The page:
No pain = No joy?
We’ve all heard the expression, “no pain, no gain,” right? Well, this could be more true than we realize. Sometimes we need to make a little sacrifice to know true joy.
In Rethink Happy, Camino says, “Loss gives us more pain than pleasure gives us joy.” When we think about this, it’s very true, and there have been countless studies done based on loss aversion.
Angry faces pop out more in a crowd. A single cockroach will completely wreck the appeal of a bowl of cherries, but a cherry will do nothing at all for a bowl of cockroaches.
The sacrifice fly
Well-known marital relations expert John Gottman observed that the long-term success of a relationship depends far more on avoiding the negative than on seeking the positive. “A stable relationship requires good interactions outnumber bad interactions by at least 5 to 1.” -Daniel Khaneman, Thinking, Fast and Slow
So if we’re supposed to avoid the negative, then why do I say we need to experience sacrifice, or pain, to experience true joy? “There can be no progress, no achievement without sacrifice.” -James Allen, As a Man Thinketh
A sacrifice fly in baseball is just that: The batter sacrificing himself in order to bring in a run. He doesn’t get on base, but the result is a run, which is more positive than just getting to first base.
In our relationships at work or home, we have opportunities to do the same. Not to get “out” per se, but to give up something in service to another. Maybe we come home from work exhausted and ready to just sit in the recliner with a cold beverage. But maybe our spouse has experienced an even more trying day.
These situations call for sacrifice, including fortitude and love, to give up our needs for our spouses. Gandhi once said, “Suffering cheerfully endured ceases to be suffering and is transmuted into an ineffable joy.”
By giving up what we think we need, with the right attitude and perspective, we can have greater joy than if we had gone to sit in the chair with our beverage.
The emotional bank account
The following are almost guaranteed to make us sad: focusing only on ourselves, being ungrateful, not being willing to make necessary sacrifices, searching for small self-indulgences and carelessness with one’s relationship with God.
When we make sacrifices we demonstrate love. And giving of our selves lovingly never goes unpaid. If we are attempting to avoid the pain by sacrificing our desires for another, it’s as if we are making a deposit in their “emotional bank account.”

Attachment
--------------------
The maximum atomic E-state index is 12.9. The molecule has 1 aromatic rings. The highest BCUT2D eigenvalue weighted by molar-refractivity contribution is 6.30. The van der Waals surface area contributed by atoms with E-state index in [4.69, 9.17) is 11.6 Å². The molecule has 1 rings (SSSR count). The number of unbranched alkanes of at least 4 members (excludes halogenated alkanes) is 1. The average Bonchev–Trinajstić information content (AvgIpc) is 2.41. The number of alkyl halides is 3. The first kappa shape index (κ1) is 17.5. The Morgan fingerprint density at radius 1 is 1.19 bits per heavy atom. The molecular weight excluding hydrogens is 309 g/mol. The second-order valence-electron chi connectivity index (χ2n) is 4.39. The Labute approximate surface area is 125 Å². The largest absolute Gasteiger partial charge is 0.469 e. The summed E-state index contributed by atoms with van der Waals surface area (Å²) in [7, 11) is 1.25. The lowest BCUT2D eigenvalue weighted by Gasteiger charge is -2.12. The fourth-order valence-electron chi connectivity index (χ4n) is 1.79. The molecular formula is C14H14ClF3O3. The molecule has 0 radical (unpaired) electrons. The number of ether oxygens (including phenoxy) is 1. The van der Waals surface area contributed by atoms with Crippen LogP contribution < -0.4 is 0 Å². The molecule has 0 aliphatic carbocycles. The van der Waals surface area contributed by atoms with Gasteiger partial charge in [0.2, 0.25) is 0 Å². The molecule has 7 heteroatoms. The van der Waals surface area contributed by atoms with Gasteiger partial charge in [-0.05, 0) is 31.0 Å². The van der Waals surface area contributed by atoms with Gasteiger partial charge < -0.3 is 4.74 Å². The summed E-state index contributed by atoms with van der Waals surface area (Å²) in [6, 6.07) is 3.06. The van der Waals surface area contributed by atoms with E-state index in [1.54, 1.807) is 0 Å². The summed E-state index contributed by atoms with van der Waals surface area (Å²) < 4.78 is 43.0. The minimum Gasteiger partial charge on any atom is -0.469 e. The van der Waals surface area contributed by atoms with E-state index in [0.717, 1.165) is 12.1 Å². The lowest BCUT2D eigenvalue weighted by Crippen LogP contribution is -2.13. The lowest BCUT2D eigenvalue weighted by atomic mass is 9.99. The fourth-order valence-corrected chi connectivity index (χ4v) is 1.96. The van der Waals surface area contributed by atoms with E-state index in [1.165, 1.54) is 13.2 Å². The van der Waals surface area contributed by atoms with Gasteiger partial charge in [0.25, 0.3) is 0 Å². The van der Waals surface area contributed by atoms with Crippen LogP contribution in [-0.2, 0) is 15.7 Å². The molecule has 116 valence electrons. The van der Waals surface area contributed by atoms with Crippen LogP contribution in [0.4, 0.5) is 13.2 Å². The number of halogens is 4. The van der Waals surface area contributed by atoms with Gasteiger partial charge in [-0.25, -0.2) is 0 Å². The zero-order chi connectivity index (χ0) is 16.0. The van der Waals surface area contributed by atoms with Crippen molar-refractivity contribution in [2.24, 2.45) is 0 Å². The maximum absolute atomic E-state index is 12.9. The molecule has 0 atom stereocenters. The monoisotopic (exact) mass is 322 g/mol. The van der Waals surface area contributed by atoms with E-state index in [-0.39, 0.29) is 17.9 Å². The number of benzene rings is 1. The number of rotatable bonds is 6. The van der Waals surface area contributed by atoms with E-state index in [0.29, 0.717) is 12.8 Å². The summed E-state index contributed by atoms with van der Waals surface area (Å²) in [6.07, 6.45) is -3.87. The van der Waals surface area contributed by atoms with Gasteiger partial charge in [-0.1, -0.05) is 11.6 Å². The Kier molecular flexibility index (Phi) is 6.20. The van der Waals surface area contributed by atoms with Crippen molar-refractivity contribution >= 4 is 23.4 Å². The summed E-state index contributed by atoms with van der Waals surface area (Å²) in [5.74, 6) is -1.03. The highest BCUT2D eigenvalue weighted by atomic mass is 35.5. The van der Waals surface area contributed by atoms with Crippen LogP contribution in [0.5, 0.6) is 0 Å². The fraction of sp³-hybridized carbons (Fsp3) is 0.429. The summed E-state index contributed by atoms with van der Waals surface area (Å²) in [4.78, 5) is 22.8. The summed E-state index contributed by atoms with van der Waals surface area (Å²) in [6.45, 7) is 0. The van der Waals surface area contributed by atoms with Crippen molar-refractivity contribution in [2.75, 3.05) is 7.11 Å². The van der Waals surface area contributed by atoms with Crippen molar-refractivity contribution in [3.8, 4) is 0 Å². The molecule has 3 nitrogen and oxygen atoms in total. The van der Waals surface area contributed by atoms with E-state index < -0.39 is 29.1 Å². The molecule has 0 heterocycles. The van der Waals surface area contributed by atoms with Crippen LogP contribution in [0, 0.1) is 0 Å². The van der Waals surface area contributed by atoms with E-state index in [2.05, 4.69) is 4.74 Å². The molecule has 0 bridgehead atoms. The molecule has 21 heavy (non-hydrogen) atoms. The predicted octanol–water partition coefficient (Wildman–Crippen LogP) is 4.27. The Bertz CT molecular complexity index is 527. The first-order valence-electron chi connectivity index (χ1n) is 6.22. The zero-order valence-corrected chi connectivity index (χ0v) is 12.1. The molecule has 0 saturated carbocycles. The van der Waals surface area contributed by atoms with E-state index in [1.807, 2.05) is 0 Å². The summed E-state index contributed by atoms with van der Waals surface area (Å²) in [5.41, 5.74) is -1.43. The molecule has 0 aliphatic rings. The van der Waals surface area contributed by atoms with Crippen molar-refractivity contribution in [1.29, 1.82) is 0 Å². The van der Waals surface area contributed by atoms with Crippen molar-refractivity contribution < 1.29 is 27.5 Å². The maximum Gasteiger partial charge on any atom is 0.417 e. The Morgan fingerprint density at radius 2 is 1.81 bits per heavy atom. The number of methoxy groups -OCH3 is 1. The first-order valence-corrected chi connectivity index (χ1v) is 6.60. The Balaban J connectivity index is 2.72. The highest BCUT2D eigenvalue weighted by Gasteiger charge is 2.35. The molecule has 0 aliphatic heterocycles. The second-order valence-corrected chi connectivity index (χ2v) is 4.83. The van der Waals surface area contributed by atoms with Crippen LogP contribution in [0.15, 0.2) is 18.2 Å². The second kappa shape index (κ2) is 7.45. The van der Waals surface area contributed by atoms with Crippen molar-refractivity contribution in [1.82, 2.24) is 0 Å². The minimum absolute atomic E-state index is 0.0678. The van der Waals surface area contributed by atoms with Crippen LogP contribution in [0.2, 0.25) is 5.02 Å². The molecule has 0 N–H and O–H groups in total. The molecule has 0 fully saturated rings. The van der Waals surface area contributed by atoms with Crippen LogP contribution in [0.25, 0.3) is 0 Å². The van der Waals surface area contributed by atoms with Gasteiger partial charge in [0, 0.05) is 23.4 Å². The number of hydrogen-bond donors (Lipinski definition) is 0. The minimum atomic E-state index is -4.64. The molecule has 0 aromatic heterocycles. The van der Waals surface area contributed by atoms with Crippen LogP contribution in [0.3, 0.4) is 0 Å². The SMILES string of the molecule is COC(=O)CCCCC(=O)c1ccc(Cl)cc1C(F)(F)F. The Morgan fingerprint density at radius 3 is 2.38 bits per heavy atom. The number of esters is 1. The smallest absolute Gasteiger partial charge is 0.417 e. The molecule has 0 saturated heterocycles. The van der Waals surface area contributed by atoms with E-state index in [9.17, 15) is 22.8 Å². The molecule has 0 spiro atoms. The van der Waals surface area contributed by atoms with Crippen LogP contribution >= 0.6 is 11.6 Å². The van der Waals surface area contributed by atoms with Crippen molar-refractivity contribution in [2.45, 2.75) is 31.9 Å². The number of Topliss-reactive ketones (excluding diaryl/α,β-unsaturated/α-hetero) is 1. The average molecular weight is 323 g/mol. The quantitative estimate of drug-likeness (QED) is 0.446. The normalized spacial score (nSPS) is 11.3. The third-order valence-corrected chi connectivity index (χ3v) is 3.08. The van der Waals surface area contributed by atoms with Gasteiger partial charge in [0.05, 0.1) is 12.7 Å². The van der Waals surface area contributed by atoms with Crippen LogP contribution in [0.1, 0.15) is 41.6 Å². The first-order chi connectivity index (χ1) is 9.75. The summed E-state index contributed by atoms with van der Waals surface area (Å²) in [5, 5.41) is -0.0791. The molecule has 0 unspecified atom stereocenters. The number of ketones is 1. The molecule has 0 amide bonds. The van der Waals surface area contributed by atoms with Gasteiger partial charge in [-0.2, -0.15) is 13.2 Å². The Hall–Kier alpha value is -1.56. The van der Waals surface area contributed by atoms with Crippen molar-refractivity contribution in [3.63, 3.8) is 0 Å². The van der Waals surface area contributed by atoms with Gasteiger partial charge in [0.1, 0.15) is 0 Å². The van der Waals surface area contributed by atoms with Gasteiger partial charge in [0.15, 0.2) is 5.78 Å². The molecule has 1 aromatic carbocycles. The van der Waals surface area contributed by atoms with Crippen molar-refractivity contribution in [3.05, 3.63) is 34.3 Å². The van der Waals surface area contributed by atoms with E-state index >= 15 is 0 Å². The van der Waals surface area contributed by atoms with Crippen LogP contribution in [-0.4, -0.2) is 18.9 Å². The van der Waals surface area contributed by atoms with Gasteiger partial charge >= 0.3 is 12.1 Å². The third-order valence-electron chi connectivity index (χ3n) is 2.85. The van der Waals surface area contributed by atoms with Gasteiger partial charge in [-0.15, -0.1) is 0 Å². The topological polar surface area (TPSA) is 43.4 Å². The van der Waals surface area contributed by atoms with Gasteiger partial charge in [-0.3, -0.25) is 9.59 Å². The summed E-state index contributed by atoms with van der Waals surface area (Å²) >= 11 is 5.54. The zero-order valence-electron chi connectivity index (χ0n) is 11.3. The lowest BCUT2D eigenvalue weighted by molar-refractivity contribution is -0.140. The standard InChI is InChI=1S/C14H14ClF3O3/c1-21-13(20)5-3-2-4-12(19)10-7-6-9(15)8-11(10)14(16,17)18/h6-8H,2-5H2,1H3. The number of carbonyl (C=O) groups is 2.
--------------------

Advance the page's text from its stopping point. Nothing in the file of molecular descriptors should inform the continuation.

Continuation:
Covey shares about this in his book, Seven Habits of Highly Effective Families. He suggests every positive interaction is a deposit and every criticism or negative interaction is a withdrawal. We can pair that with the 5:1 ratio from before and think of what we can do to make more deposits into our children’s or spouses’ emotional bank accounts.
Who’s on first?
When my wife and I were Family Teachers at Boys Town, our goal was to make this a 7:1 ratio with our at-risk boys. When thinking of others, it’s important to take a look at who we put first.
Our treasure is where our hearts are, so where is our heart? What are our priorities? Do we have a God first, spouse then children and followed by everything else mentality, or do we put our job before all those things?
Either way, sacrifices happen. If I put my job first, I’ll probably decide to stay late at work to finish a project or report rather than making it home to enjoy my son’s baseball game.
Speaking of ball games, I could decide to stop by the bar on my way home to catch the game, along with a drink or two with some buddies, or I could decide to head straight home and spend an evening with my family.
Make a deposit
Sacrificing my leisure time to help my wife or do something with my kids will lead to more authentic joy. The happiness I would gain from my leisure activity is fleeting compared to the joy brought to my family when I make a deposit in their emotional bank accounts.
The thing about joy is, it’s long-term. It’s not something that comes and goes like the weather changes. “Joy is gladness impartial to the things happening in the moment.” Wil Deahl, Crosspoint Fellowship Church.
Any emotional deposit we make is going to have long-term payouts. So this week, what are you putting first in your life, and what can you do to make a deposit in someone’s emotional bank account?
Challenge #9: Commit to making an emotional deposit in someone’s account each day this week. It doesn’t have to be the same person each day. To really make this a challenge, commit to sacrificing one of your own pleasures or desires in order to make each deposit! Let me know how it goes in the comments below!
Who is Doug? Doug Kisgen is an author, entrepreneur and personality expert. His primary work? Raising his five kids with his wife of 20+ years in the hill country of Texas.
For ways to put these ideas into practice, check out Doug’s book, Rethink Happy: An Entrepreneur’s Journey Toward Authentic Joy, available as an e-book now, or pre-order the paperback!